Friday, December 15, 2006
Psalms and Hymns and Spiritual Songs
I had mentioned in my 100 things that I belong to a denomination that only sings psalms in worship. I know this is very unusual so, after being asked about it, I thought I would share why my church does this and some of the blessings that come from that. This is not meant to start a psalms versus hymns argument (there is enough of that elsewhere on the internet) but instead to share a part of my church tradition by which others might be edified.

The reason behind Exclusive Psalmody (which also includes the singing of other songs in Scripture) comes down to the Puritan concept of "Purity of Worship" and the Regulative Principle, which is stated in the Westminster Confession of Faith as:

But the acceptable way of worshipping the true God is instituted by himself, and so limited by his own revealed will, that he may not be worshipped according to the imaginations and devices of men, or the suggestions of Satan, under any visible representation, or any other way not prescribed in the Holy Scripture.
In summary, it means that the only acceptable worship is that which is specifically instituted by God in the Bible and that we can not do better than to sing God's own word in his worship. This is practised in my church by the singing of only psalms and biblical songs and by singing a cappella. This contrasts with the more common Normative Principle, which allows anything that is not specifically prohibited in Scripture as long as there is general agreement in the Church that is good and edifying.

I have found many blessings in singing the psalms. I love singing them, knowing that these are the same words sung for thousands of years by God's people and even by Jesus himself. All human emotions are expressed in the psalms, from anger at God and rage at feeling abandoned by him to rejoicing and praise. Sometimes these are emotions and ideas we find hard to share with each other, never mind in singing to God, yet they are here in God's word, inspired by the Spirit, and are clearly designed by him for singing. Through singing the psalms in church and in my own quiet times, they have been hidden away in my heart so that without me even noticing that I have memorised huge portions of Scripture.

If you are interested in listening, I have found a few links for you to experience psalm singing. (If you are really brave, you could try the Gaelic psalm singing. It divides people like Marmite - you'll either love it or hate it!) Psalm singing has to be sung in 4 part harmony to be heard at its best. Often in church this will happen spontaneously which really does make a joyful song! If your psalmody tastebuds have been awakened, I can recommend Discovery, the DVD of a recent Festival of Psalms - you might even spot someone you know!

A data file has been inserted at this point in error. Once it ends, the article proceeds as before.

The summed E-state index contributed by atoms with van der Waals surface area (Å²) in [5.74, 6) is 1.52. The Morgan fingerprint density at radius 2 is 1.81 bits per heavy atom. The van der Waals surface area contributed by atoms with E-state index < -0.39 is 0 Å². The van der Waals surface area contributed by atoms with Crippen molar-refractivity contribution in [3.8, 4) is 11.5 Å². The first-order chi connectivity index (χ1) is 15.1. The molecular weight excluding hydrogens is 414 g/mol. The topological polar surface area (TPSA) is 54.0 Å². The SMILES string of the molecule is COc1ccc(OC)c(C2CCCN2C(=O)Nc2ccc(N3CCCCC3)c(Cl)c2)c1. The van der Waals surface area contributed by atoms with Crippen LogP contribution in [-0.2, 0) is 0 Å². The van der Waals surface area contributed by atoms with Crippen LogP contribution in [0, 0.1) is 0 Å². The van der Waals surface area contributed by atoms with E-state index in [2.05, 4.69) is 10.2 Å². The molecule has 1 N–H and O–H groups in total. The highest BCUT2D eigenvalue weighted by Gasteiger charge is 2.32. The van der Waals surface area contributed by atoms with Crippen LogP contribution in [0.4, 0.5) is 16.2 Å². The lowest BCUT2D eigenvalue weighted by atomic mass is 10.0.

Psalm 24:7-10 to the tune St George
Psalm 46:1-5 to Stroudwater
Psalm 65:1-6 to Dunfermline
Psalm 69 to Stornoway (Gaelic)
Psalm 117 to Regents Square
Psalm 103 to Coleshill (Gaelic)
Psalm 104 to Kilmarnock (Gaelic)
Psalm 121 to French

Let the word of Christ dwell in you richly, teaching and admonishing one another in all wisdom, singing psalms and hymns and spiritual songs, with thankfulness in your hearts to God.
Colossians 3:16

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  posted at 10:16  
  5 comments



5 Comments:
At 16 December, 2006 16:30, Anonymous janna said...

Very interesting! Thanks for sharing! :)

 
At 17 December, 2006 11:06, Blogger Robert said...

Thank-you for posting this article about why your church sings psalms.It was interesting.When you said that your church sings a cappella it reminded me of the Primitive Baptists denominations in the U.S. who sing a cappella.I heard them on a cd called Southern Journey Vol 4.I also enjoyed listening to the psalm singing.I did try the Gaelic ones-I liked them.

 
At 18 December, 2006 11:23, Blogger Keziah said...

I think these traditions are probably from the same root. From the time of the Reformation, churches in Scotland had been singing unaccompanied psalms, so it seems reasonable that when many Scots moved to the new colonies in America that a cappella psalm singing went with them.

Recently, there was even a study on Gospel singing in the South of the USA that suggested that Gaelic psalm singing (where the line is put out) might have been an influence.

Did you know that the first book to be published in America was a book of metrical psalms in 1640?

I have really enjoyed reading all this! It is good to know from where our traditions come! I am so glad that others have found it interesting.

 
At 26 March, 2007 00:14, Anonymous susan said...

Thanks for sharing these links.
Since I am using my sista's computer (which has dsl) I can listen to them. :-)

I've had a marvelous time listening and contemplating God.

Good luck with the CD.

 
At 08 March, 2008 15:51, Blogger Monica said...

We belong to the Reformed Presbyterian Church of North America and learning to sing the Psalms has been the greatest blessing. My husband and I were introduced to Reformed doctrine about 8 years ago, so Psalm singing is still fairly new. We have been so blessed, though, to see how quickly and joyfully our children have picked it up.

Thanks for this great post

 

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